Traditional musician Phoeba Cottrell Parsons was born in Calhoun County on April 21, 1908. When she was 10, she picked up her brother Noah’s banjo. She later recalled of that moment, ‘‘He didn’t want me to play because he was afraid I’d beat him.’’ She soon became accomplished not only at the banjo but also at singing ballads, telling stories and riddles, flatfoot dancing, and playing the fiddle sticks.
However, after getting married in 1928, she quit playing music entirely and didn’t pick up the banjo again until the 1960s. In 1975, at age 67, she won the banjo contest at the West Virginia State Folk Festival. The next year, she and a number of other musicians were selected to represent West Virginia at the Festival of American Folklife in Washington. During this time, she became a fixture at traditional music festivals and influenced countless musicians and storytellers. She once said, “‘Nobody showed me nothing, [but] I learned a lot of people how to play.’’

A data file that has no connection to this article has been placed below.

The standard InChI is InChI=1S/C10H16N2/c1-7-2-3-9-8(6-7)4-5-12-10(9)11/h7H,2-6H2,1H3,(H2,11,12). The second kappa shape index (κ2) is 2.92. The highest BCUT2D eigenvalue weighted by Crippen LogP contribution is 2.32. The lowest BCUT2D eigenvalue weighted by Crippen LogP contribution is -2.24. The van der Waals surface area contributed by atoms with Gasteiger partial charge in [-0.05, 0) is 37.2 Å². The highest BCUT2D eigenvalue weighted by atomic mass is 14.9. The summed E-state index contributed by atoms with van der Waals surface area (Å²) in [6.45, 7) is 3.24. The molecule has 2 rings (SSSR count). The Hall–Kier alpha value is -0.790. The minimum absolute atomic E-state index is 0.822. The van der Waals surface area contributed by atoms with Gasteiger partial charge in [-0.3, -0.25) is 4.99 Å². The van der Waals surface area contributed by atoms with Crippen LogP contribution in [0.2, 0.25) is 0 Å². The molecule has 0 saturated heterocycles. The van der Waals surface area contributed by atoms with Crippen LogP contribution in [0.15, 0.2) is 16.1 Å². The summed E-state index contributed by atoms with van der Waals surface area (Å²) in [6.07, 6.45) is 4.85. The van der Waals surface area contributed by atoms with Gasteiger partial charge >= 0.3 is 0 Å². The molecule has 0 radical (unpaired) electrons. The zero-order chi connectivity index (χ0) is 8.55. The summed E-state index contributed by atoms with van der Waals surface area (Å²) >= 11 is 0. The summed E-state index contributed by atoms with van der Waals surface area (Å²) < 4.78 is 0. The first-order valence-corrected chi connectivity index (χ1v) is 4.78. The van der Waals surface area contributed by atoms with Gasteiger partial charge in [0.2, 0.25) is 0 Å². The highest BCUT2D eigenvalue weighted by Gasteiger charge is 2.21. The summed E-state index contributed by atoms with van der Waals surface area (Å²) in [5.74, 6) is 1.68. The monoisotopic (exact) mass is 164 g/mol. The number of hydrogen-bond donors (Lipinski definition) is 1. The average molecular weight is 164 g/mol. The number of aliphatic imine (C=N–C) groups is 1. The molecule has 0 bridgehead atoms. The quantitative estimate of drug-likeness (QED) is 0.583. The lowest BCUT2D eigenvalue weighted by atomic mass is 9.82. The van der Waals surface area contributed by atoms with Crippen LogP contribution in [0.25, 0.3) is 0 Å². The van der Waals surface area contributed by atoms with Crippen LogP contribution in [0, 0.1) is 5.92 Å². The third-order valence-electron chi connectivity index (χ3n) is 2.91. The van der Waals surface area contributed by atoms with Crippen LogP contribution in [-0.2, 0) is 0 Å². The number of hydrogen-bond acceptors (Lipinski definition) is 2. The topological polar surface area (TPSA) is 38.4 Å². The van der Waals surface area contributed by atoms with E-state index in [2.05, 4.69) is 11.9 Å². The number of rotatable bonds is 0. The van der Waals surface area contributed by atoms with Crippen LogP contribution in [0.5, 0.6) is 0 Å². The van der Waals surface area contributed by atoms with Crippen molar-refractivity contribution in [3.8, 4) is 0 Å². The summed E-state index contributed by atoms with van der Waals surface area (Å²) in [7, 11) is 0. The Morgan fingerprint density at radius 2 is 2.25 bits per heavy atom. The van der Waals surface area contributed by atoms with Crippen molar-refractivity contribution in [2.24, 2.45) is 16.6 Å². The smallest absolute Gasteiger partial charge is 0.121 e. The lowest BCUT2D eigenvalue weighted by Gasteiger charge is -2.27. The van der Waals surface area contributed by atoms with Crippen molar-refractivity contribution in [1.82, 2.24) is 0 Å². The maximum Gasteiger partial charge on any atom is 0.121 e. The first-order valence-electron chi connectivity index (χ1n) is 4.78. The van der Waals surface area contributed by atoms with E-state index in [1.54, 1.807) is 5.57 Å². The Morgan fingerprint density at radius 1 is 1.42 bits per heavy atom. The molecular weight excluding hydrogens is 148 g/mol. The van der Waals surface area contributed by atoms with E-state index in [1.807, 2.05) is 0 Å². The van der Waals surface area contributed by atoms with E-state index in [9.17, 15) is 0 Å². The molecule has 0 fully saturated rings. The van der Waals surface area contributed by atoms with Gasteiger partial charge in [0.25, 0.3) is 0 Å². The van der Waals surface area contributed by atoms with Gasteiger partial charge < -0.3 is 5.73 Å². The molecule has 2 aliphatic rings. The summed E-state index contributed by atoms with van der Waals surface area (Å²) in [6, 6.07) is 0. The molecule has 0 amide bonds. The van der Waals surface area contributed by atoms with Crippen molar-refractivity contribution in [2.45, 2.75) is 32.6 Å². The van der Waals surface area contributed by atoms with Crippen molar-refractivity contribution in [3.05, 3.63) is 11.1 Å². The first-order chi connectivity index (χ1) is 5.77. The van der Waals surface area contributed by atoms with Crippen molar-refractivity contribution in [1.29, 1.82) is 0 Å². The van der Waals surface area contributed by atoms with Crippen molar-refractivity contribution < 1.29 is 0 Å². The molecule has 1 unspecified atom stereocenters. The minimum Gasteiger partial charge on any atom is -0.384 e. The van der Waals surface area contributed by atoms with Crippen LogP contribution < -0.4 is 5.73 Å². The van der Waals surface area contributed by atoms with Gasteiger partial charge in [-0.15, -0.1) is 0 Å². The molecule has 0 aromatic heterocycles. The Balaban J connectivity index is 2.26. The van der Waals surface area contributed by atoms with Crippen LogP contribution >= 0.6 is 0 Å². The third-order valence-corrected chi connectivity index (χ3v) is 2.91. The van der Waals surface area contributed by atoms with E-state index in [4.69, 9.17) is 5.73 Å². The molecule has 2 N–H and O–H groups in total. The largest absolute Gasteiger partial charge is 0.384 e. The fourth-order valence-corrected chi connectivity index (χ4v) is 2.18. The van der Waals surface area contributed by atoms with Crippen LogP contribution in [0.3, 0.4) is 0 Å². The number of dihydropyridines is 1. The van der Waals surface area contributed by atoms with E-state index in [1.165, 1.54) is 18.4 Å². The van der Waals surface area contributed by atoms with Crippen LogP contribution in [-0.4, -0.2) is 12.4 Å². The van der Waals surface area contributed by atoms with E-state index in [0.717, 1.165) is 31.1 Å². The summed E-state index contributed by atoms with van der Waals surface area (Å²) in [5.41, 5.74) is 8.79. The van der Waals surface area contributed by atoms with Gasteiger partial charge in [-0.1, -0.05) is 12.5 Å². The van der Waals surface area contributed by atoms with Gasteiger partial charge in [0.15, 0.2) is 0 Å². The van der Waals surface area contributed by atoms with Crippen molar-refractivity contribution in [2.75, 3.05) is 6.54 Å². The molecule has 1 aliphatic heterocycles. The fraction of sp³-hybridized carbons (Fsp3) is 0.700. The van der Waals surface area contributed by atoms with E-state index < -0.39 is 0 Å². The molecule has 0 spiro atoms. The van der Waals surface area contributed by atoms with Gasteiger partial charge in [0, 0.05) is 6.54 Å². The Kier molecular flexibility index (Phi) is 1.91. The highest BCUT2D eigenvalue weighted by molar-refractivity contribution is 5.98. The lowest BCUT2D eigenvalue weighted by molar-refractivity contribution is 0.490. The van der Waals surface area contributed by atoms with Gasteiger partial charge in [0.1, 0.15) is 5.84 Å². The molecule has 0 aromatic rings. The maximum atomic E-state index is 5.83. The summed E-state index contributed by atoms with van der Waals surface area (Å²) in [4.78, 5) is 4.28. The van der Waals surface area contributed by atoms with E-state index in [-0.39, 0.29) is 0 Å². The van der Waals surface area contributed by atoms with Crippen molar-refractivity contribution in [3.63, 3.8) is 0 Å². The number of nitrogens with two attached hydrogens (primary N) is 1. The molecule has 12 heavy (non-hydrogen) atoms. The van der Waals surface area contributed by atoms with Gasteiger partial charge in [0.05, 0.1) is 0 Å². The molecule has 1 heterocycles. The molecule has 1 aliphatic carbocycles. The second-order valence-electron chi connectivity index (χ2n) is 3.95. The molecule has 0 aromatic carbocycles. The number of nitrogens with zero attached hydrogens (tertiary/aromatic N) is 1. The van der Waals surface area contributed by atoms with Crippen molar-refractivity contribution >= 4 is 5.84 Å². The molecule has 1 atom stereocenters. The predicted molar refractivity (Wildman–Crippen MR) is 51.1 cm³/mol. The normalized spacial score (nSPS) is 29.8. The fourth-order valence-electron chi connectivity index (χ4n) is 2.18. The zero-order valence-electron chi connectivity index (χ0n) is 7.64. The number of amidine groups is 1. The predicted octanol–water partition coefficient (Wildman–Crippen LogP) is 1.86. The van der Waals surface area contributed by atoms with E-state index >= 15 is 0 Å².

In 1987, she was honored with the Vandalia Award, the state’s highest folklife honor. Phoeba Parsons died in 2001 at age 93.